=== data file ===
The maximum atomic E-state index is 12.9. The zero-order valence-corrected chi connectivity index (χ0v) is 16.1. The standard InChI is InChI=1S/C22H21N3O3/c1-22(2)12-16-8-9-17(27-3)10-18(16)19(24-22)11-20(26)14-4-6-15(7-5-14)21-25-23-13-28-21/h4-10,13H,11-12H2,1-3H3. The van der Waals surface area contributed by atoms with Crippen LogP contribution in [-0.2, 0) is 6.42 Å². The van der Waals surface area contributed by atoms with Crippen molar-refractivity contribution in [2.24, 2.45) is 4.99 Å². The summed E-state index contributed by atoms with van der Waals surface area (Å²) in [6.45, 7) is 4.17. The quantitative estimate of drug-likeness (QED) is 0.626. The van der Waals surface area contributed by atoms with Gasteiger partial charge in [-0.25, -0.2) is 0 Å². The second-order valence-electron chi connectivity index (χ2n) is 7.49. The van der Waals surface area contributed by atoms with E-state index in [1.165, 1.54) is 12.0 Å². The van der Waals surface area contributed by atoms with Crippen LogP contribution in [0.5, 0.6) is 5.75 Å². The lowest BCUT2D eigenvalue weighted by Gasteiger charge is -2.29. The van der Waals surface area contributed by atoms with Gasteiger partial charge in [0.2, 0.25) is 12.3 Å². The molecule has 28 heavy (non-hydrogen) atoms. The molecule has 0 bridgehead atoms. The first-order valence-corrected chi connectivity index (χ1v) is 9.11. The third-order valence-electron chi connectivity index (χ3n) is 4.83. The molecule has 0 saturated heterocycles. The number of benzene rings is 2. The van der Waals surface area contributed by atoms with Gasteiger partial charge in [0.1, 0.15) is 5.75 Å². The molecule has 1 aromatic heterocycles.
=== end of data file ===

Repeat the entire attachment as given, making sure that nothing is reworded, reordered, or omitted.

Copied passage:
The maximum atomic E-state index is 12.9. The zero-order valence-corrected chi connectivity index (χ0v) is 16.1. The standard InChI is InChI=1S/C22H21N3O3/c1-22(2)12-16-8-9-17(27-3)10-18(16)19(24-22)11-20(26)14-4-6-15(7-5-14)21-25-23-13-28-21/h4-10,13H,11-12H2,1-3H3. The van der Waals surface area contributed by atoms with Crippen LogP contribution in [-0.2, 0) is 6.42 Å². The van der Waals surface area contributed by atoms with Crippen molar-refractivity contribution in [2.24, 2.45) is 4.99 Å². The summed E-state index contributed by atoms with van der Waals surface area (Å²) in [6.45, 7) is 4.17. The quantitative estimate of drug-likeness (QED) is 0.626. The van der Waals surface area contributed by atoms with Gasteiger partial charge in [-0.25, -0.2) is 0 Å². The second-order valence-electron chi connectivity index (χ2n) is 7.49. The van der Waals surface area contributed by atoms with E-state index in [1.165, 1.54) is 12.0 Å². The van der Waals surface area contributed by atoms with Crippen LogP contribution in [0.5, 0.6) is 5.75 Å². The lowest BCUT2D eigenvalue weighted by Gasteiger charge is -2.29. The van der Waals surface area contributed by atoms with Gasteiger partial charge in [0.2, 0.25) is 12.3 Å². The molecule has 28 heavy (non-hydrogen) atoms. The molecule has 0 bridgehead atoms. The first-order valence-corrected chi connectivity index (χ1v) is 9.11. The third-order valence-electron chi connectivity index (χ3n) is 4.83. The molecule has 0 saturated heterocycles. The number of benzene rings is 2. The van der Waals surface area contributed by atoms with Gasteiger partial charge in [0.1, 0.15) is 5.75 Å². The molecule has 1 aromatic heterocycles.